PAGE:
The comment was made after an extensive discussion regarding the nature of Defendant's conviction, which ended when Defendant conceded the conviction. At that point, the discussion turned to Defendant's deportation. The comment was made in the context of exceptions to deportation, and pertained specifically to the "possibility of cancellation."(2) The potential availability of habeas relief from the underlying conviction was not applicable in this context, and we see no reason why the IJ should have interpreted the question in that manner. As the district court recognized, where the IJ had been given no "suggestion, indication, or slightest hint that there might be some legitimate basis for challenging the underlying conviction," the IJ could not reasonably be expected to intuit a right to habeas relief, particularly after the conversation had "shifted from the circumstances surrounding [the] underlying conviction to the consequences of the criminal conviction." (Doc. 14 at 10-11 (Mem. Decision & Order Den. Def.'s Mot. to Dismiss at 10-11).) Nor does Defendant's follow-up question, "So there's nothing I can do," alter the context. That question relates directly to his cancellation-specific question, not to a broader context.

B. Sentencing

Defendant contends that his forty-six month sentence is unreasonable given his lack-of-profit motive in the underlying alien transportation offense. He argues that the district court erred by not varying downward because it failed to examine the § 3553(a) factors. Sentencing decisions are reviewed de novo, and sentences within the Guidelines' range are entitled to a presumption of reasonableness. United States v. Kristl, 437 F.3d 1050, 1054 (10th Cir. 2006).

According to Defendant, the district court's error is evident from its statement that, despite the "humanitarian" justification for his crime, sentencing Defendant below the recommended Guidelines' range would require it to "ignore" or "set aside" the underlying conviction. (Sent'g Tr. at 14.) As above, context is key: Defendant's argument ignores the context in which the district court made those statements.

After hearing from both parties' counsel on the variance issue, the district court commended defense counsel but decided to adhere to the recommendation of the pre-sentence report pending any statement by Defendant. Defendant then stated:

I know that I committed a crime in 2000. I will take it as a crime. I was attempting to help my people. In the situation that I saw them in, anyone would have done it. The situation that they were in was really sad and because of the women, I felt my heart broken. And the other situation is, the men jumped into my van, and I couldn't just get them out. I told them I was going to have problems, but I couldn't do anything else.

(Id.) The district court stated that Defendant's argument would require it to "ignore" and "set aside" an otherwise valid conviction not because it misapplied § 3553, but because it interpreted Defendant's arguments as contesting the elements of the § 1324(a)(1)(A)(ii) conviction. The district court stated, "What he's arguing to me is the fact that [the other six alien males] forced their way into the vehicle." (Id. at 15.) This confusion was then corrected by defense counsel, who noted that Defendant was not contesting the validity of the conviction.

It is clear that the district court did consider the § 3553(a) factors. The district court noted that, even after reading the parties' briefs concerning Defendant's motion for downward departure, it did not see a "basis" under § 3553 to vary from the Guidelines' range. (Id. at 4.) As Defendant's own brief points out, neither § 1324(a)(1)(A)(ii) nor U.S.S.G. § 2L1.2(b)(1)(A)(vii) reflect any profit-motive requirement. That limitation was eliminated from the applicable Sentencing Guidelines' provision in 2003. While Defendant argues that his"humanitarian intent" nonetheless warrants variance from the Guidelines' range, we note that Defendant did not transport just the two injured illegal aliens, but also six, uninjured, illegal aliens. The district court stated that with such a "serious" crime "[t]here is no question about knowing the gravity of [it] when it happens. You don't just think: I've got a nice hitchhiker that needs a ride for a couple of miles." (Id. at 13.) In addition, the pre-sentence report listed Defendant's four DUI convictions, drug-related conviction, domestic assault conviction, and use of nine aliases, two different social security numbers, and three different dates of birth. Consequently, we do not believe that Defendant has rebutted the presumption of reasonableness attached to his sentence. Moreover, even absent the presumption, we would still find Defendant's sentence reasonable.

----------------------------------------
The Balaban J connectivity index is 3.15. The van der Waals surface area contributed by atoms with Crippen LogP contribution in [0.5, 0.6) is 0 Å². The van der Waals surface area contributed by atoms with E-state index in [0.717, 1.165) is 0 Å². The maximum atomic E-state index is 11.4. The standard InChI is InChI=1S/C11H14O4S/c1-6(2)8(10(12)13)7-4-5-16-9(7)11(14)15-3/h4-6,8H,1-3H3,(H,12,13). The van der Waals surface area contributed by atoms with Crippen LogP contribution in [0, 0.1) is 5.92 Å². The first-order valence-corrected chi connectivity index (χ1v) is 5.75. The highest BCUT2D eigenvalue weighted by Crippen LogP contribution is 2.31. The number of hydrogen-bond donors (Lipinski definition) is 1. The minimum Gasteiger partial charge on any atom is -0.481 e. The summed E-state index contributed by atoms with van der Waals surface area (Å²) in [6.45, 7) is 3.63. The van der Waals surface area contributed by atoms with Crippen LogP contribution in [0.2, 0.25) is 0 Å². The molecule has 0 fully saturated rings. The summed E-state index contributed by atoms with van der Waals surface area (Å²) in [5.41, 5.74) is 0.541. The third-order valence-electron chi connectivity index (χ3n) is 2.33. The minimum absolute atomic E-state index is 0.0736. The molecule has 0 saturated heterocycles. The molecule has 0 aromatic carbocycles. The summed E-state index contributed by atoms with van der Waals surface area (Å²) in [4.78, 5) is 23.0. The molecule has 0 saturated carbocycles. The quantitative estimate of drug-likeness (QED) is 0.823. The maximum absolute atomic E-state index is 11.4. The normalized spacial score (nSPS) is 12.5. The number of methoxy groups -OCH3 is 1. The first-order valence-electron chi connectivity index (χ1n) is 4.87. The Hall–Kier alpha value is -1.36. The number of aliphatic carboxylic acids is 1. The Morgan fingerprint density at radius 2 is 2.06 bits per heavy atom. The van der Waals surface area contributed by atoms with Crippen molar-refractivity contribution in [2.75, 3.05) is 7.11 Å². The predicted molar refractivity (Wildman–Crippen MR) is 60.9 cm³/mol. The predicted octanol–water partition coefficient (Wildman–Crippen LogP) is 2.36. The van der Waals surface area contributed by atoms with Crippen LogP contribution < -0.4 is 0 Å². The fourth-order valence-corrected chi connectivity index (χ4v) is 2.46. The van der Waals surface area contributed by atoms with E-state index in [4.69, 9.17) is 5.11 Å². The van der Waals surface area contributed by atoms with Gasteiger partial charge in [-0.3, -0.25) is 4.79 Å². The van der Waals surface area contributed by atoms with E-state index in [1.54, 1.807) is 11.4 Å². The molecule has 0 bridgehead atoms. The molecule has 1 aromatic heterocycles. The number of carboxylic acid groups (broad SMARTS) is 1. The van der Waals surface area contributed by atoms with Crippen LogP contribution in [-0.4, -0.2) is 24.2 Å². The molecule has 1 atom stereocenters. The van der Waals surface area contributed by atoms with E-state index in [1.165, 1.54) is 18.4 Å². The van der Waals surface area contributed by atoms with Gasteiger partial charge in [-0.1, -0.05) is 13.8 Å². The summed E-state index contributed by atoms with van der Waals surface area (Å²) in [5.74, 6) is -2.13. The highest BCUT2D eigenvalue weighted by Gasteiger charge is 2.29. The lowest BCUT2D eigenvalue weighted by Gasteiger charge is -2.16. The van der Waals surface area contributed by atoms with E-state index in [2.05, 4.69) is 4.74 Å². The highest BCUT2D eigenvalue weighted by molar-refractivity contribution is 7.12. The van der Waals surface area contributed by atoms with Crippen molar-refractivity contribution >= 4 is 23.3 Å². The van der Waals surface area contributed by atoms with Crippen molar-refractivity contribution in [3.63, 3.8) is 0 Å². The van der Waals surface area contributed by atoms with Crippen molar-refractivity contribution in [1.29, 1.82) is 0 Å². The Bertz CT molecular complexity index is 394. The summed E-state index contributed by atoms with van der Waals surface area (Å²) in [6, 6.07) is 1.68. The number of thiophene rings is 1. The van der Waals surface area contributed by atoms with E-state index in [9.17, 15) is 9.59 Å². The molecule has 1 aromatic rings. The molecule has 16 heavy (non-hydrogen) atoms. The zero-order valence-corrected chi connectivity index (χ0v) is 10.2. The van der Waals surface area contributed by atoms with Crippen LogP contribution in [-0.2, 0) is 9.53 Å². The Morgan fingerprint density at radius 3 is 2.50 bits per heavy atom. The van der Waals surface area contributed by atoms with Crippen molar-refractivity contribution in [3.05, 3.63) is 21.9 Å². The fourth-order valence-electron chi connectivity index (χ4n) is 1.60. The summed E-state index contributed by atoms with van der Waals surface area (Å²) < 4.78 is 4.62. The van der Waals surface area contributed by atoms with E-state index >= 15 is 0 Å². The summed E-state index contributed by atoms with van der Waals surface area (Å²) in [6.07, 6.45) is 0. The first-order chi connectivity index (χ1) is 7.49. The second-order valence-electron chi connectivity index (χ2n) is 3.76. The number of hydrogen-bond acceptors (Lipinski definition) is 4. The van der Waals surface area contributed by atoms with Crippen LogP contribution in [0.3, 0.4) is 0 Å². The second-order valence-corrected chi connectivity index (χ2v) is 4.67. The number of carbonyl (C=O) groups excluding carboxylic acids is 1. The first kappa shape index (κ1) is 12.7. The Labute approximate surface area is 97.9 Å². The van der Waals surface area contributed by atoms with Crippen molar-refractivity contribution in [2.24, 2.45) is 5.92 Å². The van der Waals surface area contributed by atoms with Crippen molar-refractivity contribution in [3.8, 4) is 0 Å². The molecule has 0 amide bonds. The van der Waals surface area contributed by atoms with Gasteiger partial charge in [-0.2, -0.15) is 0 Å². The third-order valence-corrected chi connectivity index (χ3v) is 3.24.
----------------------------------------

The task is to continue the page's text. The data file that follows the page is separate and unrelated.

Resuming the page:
Entered for the Court

Monroe G. McKay

Circuit Judge

Click footnote number to return to corresponding location in the text.

*. This order and judgment is not binding precedent, except under the doctrines of law of the case, res judicata, and collateral estoppel. It may be cited, however, for its persuasive value consistent with Fed. R. App. P. 32.1 and 10th Cir. R. 32.1.

1. According to 8 U.S.C. § 1324(a)(1)(A)(ii), it is a crime for any person who, "knowing or in reckless disregard of the fact that an alien has come to, entered, or remains in the United States in violation of law, transports, or moves or attempts to transport or move such alien within the United States by means of transportation or otherwise, in furtherance of such violation of law."

2. Defendant initially argues that the use of an interpreter at the deportation hearing prejudiced his ability to fully comprehend the colloquy, an argument that Defendant failed to raise in his motion to dismiss the indictment. See Walker v. Mather (In re Walker), 959 F.2d 894, 896 (10th Cir. 1992) (refusing to take up issue raised for first time on appeal). Recognizing this problem, Defendant switches tack and argues not that Defendant "did not understand what was going on but that the court should not expect a pro se immigrant to litigate his case with the same vigor as a law-trained attorney." (Def.'s Reply Br. at 5.) As a result, "[a]ny contextual ambiguity should be resolved in favor of this uncounseled alien." (Id.) The record contains no evidence reflecting Defendant's confusion. To the contrary, Defendant more than adequately represented his position to the IJ. Moreover, as explained herein, we find no "contextual ambiguity."